Pain Hypersensitivity and Chronic Pain Syndromes

Pain systems need to be sensitive enough to detect potentially harmful stimuli.  But often they become too sensitive, causing pain from stimuli that are not harmful.  The mechanisms of this sensitization are beginning to be understood.  Pain hypersensitivity takes two forms:

  • Thresholds are lowered so that stimuli that would normally not produce pain now do so (allodynia).
  • Responsiveness is increased, so that noxious stimuli produce an exaggerated and prolonged pain (hyperalgesia).

Pain hypersensitivity after an injury ensures that contact with the injured tissue is minimized until repair is complete is an adaptive response.  However, pain hypersensitivity may persist long after an injury has healed or occur in the absence of any injury.  In this case, pain provides no protective benefit, and is a manifestation of pathological change in the nervous system.  Two mechanisms that produce pain hypersensitivity are involved: peripheral and central sensitization.  “Sensitization” indicates an increase in the excitability of neurons, which become more sensitive to sensory input. (1)

Some chronic pain syndromes may in fact result from pain hypersensitivity and often multiple treatment modalities are needed to garner relief. Although its exact mechanism of action is unknown, the Prezacor compound found in the Energeze Patch is theorized to modify the spontaneous firing frequency of the C-fiber nociceptors that have become more sensitive in chronic pain syndromes.  Given the electro-dynamic properties of the Prezacor compound, it may be absorbing a small amount of negatively charged energy associated with the surface of the body and re-emitting a lower energy charge that has an effect on the cell membranes thereby modifying the firing of nerve pain fibers.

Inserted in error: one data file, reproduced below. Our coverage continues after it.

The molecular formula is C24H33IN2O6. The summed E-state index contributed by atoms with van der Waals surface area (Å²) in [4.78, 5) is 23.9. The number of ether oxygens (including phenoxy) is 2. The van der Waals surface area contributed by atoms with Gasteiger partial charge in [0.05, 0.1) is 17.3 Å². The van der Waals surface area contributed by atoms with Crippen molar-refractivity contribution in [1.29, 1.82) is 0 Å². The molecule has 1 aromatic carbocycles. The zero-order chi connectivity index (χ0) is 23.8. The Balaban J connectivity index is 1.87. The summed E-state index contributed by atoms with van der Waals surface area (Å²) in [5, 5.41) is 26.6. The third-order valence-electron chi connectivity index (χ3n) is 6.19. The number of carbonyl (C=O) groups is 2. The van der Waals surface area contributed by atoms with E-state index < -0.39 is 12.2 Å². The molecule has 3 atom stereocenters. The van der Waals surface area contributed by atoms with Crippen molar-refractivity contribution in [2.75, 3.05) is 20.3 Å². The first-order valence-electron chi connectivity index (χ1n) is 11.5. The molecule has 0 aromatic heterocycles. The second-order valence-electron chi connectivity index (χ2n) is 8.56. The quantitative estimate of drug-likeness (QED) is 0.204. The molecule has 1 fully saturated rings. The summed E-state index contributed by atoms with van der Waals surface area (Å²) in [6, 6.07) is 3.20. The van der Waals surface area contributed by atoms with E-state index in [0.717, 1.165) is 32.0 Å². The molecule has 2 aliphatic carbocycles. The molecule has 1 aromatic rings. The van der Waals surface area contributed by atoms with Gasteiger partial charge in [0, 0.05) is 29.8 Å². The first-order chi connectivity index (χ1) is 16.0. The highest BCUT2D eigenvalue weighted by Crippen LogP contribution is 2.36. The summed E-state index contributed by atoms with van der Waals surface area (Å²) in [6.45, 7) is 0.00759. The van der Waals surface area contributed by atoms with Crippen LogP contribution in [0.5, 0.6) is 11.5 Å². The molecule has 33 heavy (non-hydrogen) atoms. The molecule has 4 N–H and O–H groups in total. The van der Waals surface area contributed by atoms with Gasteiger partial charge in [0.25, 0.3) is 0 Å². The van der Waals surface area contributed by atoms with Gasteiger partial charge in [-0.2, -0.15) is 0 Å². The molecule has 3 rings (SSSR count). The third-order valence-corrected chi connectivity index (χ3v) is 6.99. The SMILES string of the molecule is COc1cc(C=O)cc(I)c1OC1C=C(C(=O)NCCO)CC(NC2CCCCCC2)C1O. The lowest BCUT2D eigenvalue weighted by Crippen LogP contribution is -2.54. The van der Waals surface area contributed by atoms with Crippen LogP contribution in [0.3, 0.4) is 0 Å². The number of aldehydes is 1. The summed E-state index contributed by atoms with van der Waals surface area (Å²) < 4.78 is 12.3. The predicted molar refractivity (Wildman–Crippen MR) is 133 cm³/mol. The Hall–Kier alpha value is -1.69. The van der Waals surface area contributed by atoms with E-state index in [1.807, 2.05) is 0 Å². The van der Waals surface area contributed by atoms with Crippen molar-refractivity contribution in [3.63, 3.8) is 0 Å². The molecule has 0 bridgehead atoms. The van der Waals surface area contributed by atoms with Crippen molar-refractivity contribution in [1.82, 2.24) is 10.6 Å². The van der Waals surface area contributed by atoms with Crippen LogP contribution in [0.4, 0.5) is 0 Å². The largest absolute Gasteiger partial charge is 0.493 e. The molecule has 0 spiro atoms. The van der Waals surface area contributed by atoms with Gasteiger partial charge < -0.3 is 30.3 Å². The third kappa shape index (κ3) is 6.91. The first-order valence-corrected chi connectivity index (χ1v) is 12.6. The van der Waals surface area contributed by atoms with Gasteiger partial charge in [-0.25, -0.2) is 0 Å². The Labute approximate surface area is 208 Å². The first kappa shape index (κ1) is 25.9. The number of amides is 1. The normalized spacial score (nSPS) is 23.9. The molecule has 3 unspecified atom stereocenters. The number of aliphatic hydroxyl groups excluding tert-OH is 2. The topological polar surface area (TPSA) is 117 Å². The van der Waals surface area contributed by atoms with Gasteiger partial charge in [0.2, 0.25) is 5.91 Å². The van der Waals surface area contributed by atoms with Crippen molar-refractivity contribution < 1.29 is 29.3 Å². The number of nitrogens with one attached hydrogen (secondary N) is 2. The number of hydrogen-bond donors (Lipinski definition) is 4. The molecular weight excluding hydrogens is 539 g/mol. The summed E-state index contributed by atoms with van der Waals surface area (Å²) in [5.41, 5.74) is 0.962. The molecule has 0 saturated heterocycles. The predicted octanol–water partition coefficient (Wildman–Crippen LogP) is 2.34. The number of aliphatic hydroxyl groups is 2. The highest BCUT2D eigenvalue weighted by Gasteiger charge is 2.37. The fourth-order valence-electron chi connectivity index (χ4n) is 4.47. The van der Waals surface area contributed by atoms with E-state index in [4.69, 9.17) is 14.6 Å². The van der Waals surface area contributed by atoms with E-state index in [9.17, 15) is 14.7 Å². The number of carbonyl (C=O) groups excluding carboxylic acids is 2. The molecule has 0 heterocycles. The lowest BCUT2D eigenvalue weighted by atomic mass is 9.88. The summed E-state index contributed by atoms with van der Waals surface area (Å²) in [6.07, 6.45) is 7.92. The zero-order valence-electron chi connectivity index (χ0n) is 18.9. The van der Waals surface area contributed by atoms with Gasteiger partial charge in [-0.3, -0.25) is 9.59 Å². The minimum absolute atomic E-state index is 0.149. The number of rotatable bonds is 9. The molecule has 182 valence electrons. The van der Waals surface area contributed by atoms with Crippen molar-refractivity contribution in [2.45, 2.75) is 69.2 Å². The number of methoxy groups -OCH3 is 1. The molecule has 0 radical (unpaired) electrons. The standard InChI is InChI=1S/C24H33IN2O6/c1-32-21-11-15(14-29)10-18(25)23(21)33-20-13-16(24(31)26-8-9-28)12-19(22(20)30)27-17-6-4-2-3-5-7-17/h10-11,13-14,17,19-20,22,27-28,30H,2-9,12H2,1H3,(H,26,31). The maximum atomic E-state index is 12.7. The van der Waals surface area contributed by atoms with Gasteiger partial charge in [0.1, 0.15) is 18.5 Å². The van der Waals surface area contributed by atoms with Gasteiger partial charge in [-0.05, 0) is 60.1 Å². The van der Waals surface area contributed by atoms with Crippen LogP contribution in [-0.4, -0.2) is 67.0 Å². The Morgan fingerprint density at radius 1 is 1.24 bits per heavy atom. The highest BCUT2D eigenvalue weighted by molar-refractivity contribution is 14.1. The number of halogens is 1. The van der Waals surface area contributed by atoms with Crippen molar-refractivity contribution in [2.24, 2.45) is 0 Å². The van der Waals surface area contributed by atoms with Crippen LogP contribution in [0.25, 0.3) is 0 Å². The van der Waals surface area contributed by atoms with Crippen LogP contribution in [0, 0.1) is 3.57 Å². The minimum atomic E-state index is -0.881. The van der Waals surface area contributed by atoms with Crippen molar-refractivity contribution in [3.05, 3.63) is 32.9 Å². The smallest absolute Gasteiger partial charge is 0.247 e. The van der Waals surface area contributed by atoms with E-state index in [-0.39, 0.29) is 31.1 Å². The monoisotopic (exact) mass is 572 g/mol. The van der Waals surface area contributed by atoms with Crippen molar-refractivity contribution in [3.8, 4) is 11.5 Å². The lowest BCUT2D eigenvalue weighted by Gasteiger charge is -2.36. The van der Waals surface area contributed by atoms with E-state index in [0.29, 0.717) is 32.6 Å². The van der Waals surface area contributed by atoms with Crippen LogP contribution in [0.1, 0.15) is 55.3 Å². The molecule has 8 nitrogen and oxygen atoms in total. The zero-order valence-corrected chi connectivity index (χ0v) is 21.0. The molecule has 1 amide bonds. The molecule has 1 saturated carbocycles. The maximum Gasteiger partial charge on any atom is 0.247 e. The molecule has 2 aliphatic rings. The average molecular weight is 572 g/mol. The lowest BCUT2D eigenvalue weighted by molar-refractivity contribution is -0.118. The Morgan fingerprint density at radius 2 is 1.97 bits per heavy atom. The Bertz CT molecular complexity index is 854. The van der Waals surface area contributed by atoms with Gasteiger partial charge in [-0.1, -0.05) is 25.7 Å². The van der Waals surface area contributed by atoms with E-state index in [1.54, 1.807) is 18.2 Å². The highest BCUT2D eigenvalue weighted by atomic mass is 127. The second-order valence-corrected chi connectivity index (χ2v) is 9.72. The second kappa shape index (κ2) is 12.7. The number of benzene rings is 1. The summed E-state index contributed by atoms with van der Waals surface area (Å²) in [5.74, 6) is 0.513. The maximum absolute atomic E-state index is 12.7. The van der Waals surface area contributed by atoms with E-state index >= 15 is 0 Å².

It is expected that voltage can affect large molecules embedded in a cell membrane and it is possible that an external electric field might cause an effect if it creates changes bigger than the natural thermal noise in a membrane.  If the large molecules in cell membranes being affected are enzymes, it may be possible for external fields to produce changes in some biochemical reactions.  These, in turn, might affect wider processes within the cell.  Researchers have found that the smallest applied electric field to which large molecules in cell membranes may respond is about two-thousandths of a volt per inch.  In some circumstances, investigators calculate, fields even a thousand times lower may be able to cause effects. (2,3)

  1. Baron R. 2006. Mechanisms of disease: neuropathic pain—a clinical perspective. Nat Clin. Pract. Neurol. 2(2):95-106.
  2. Weaver JC, Astumian RD.  1990. The response of living cells to very weak electric fields: the thermal noise limit. Science 247(4941):459-462.
  3. Antov Y, Barbul A, Mantsur H, Korenstein R. 2005. Electroendocytosis: exposure of cells to pulsed low electric fields enhances adsorption and uptake of macromolecules. Biophys J. 88(3):2206–2223.